- NAME: Theodore Roosevelt
- OCCUPATION: Environmental Activist, Warrior, Governor, U.S. President
- BIRTH DATE: October 27, 1858
- DEATH DATE: January 06, 1919
- EDUCATION: Harvard College, Columbia Law School
- PLACE OF BIRTH: New York, New York
- PLACE OF DEATH: Oyster Bay, New York
- Full Name: Theodore Roosevelt Jr.
- AKA: TR
- AKA: Teddy Roosevelt
- AKA: Theodore Roosevelt
- Nickname: "Trust-Buster"
Best Known For
A New York governor who became the 26th U.S. president, Theodore Roosevelt is remembered for his foreign policy, corporate reforms and ecological preservation.
Theodore "Teddy" Roosevelt was governor of New York before becoming U.S. vice president. At age 42, Teddy Roosevelt became the youngest man to assume the U.S. presidency after President William McKinley was assassinated in 1901.
"The Bull Moose Room" at New York City's Keens Steakhouse features an array of memorabilia in honor of Theodore Roosevelt, who used to frequent the restaurant.
An inside look at the vigorous lifestyle of Theodore Roosevelt.
Learn about the origins of the Spanish American War and Theodore Roosevelt's hunger for war with Spain.
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Roosevelt's progressive policies in New York ran him afoul of his own party, so Republican Party bosses plotted to quiet him by naming him on the McKinley ticket in the thankless post of vice president. However, after his re-election in 1901, President McKinley was assassinated. At age 42,
Theodore "Teddy" Roosevelt became the youngest man to assume the U.S. presidency.
Theodore Roosevelt’s presidency is distinguished by his dedication to prosecuting monopolies under the Sherman Antitrust Act. Out of this commitment grew a benchmark of his first term, the "Square Deal"—a domestic program that embraced reform of the American workplace, government regulation of industry and consumer protection, with the overall aim of helping the middle class. Roosevelt's charismatic personality and impassioned combination of pounding fists and emphatic rhetoric undoubtedly helped in pushing his agenda.
In 1905, Teddy Roosevelt walked his niece, Eleanor Roosevelt, down the aisle (Theodore's brother, Elliott, had died in 1894) during the wedding ceremony for Eleanor and her fifth cousin once removed, Franklin D. Roosevelt.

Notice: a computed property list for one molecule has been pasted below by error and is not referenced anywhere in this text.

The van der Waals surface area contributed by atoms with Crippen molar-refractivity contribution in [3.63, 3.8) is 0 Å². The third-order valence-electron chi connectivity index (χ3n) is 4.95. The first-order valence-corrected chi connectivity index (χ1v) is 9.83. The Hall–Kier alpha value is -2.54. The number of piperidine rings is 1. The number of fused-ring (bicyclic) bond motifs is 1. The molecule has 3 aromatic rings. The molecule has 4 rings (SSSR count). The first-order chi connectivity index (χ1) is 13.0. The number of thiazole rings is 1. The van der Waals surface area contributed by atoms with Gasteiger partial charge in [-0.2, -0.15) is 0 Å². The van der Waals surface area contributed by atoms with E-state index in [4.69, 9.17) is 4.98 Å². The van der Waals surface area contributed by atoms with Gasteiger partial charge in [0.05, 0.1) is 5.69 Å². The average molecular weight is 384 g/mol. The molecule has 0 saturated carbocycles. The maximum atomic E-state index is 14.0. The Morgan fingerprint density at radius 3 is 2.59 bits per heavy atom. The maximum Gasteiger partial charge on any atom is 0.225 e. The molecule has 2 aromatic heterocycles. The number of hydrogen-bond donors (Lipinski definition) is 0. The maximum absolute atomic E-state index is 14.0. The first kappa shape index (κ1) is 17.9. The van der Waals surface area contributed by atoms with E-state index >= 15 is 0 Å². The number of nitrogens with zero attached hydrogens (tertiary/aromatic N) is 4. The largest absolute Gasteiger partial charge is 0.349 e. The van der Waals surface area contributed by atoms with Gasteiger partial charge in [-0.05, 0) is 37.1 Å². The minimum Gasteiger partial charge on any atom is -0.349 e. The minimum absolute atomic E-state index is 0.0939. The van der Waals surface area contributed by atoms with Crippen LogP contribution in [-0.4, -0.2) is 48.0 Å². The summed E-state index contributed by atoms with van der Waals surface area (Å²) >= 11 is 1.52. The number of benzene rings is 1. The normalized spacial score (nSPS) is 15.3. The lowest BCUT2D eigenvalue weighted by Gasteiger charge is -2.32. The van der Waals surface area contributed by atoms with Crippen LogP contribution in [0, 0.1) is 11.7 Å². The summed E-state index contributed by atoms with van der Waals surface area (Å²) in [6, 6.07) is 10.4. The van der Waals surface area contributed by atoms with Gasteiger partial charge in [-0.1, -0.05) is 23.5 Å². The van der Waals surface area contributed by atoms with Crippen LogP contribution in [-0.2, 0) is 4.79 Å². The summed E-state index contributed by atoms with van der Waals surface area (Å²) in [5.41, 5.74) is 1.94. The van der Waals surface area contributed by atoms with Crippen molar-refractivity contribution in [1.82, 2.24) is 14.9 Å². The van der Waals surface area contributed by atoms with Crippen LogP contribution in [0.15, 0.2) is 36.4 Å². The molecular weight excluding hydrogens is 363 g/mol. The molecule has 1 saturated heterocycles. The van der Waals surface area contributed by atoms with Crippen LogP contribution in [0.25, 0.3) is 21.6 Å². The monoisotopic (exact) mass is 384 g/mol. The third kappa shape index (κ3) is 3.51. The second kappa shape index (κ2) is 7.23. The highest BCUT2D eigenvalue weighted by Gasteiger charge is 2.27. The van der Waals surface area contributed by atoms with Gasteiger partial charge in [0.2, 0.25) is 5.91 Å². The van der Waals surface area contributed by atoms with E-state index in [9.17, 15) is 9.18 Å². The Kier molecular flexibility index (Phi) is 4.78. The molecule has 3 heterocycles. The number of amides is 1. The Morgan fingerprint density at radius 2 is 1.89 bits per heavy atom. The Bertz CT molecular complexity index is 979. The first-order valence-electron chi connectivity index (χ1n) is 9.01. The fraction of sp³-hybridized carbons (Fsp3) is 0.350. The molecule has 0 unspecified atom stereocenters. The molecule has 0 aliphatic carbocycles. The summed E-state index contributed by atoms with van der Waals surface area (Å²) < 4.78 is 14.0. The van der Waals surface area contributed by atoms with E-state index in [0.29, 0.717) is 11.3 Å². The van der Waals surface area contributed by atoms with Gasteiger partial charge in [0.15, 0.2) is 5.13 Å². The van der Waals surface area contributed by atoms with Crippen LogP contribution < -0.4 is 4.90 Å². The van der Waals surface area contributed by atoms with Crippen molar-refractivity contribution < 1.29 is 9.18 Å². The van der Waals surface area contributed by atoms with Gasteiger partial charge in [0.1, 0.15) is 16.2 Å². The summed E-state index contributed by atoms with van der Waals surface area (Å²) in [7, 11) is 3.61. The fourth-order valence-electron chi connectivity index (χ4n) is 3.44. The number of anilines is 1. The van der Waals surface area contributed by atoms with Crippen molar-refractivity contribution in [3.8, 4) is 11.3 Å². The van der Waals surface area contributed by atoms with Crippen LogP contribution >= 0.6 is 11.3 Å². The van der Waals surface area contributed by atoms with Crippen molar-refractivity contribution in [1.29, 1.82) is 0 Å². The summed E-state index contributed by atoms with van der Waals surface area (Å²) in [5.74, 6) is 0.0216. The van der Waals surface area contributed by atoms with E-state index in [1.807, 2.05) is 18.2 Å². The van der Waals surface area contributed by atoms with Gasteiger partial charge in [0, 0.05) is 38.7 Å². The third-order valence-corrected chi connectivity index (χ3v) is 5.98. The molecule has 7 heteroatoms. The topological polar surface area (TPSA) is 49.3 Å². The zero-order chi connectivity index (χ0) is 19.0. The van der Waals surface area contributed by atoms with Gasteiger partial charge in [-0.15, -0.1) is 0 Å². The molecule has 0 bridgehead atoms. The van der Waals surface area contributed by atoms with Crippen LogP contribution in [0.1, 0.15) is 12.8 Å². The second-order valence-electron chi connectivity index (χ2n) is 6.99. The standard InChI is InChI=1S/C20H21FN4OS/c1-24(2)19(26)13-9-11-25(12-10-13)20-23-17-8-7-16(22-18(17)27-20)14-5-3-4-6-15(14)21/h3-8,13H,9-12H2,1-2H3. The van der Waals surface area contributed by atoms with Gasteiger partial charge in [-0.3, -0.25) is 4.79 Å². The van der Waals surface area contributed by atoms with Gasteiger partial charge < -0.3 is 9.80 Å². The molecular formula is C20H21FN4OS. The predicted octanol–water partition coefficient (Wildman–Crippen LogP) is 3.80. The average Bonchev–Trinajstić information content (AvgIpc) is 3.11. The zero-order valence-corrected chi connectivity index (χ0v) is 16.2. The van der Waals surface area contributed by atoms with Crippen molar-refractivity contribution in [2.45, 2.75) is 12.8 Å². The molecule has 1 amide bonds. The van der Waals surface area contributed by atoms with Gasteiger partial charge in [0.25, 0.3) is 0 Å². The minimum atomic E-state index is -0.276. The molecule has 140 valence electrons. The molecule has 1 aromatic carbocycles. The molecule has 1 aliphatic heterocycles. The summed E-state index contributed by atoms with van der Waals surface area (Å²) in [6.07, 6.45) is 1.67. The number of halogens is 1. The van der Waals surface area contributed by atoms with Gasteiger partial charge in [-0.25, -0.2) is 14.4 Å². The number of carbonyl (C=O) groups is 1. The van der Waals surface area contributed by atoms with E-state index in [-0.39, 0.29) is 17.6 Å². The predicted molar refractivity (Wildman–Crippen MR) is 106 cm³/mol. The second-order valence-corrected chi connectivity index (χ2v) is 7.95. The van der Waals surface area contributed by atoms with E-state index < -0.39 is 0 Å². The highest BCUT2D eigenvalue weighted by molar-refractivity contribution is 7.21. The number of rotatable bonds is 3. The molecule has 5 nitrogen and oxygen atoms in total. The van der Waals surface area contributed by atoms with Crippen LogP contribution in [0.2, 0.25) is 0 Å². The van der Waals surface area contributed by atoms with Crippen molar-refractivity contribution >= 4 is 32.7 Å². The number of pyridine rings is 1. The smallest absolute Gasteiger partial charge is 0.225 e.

Around the same time, believing that America needed to take its rightful place on the world stage, Roosevelt initiated a massive public relations effort. He bulked up the U.S. Navy and created the "Great White Fleet," sending it on a world tour as a testament to U.S. military power. He also helped expedite completion of the Panama Canal, a vital conduit allowing ships to pass between the Atlantic and Pacific oceans in half the time previously required. A testament to his efforts, President Roosevelt was awarded the Nobel Peace Prize in 1906 for his role in negotiating the end of the Russo-Japanese War. (Roosevelt believed that diplomacy rather than war was the best way to handle international disputes.)
Roosevelt's anti-war stance was the impetus for the Roosevelt Corollary to the Monroe Doctrine, which claims the right to intervene in cases of "wrongdoing by a Latin American Nation," though some critics assert that the doctrine designates the United States as the "policeman" of the western world.
Roosevelt has been called the nation's first modern president, in part because he dealt with many of the issues that we still grapple with today. His civil rights record is notable, and he supported desegregation and women's suffrage. He also defended Minnie Cox, who experienced racial discrimination in the South while working as a postmaster, and was the first to entertain an African-American, Booker T. Washington, as a guest at the White House.
Roosevelt has also been deemed the country's first environmentalist president. In 1906, he signed the National Monuments Act, protecting sites like the Grand Canyon and preserving countless wildlife sanctuaries, national forests and federal game reserves. He also made headway with the nation’s infrastructure, instigating 21 federal irrigation projects.
The presidential manse officially became called the White House when Roosevelt had the name emblazoned on his stationery.
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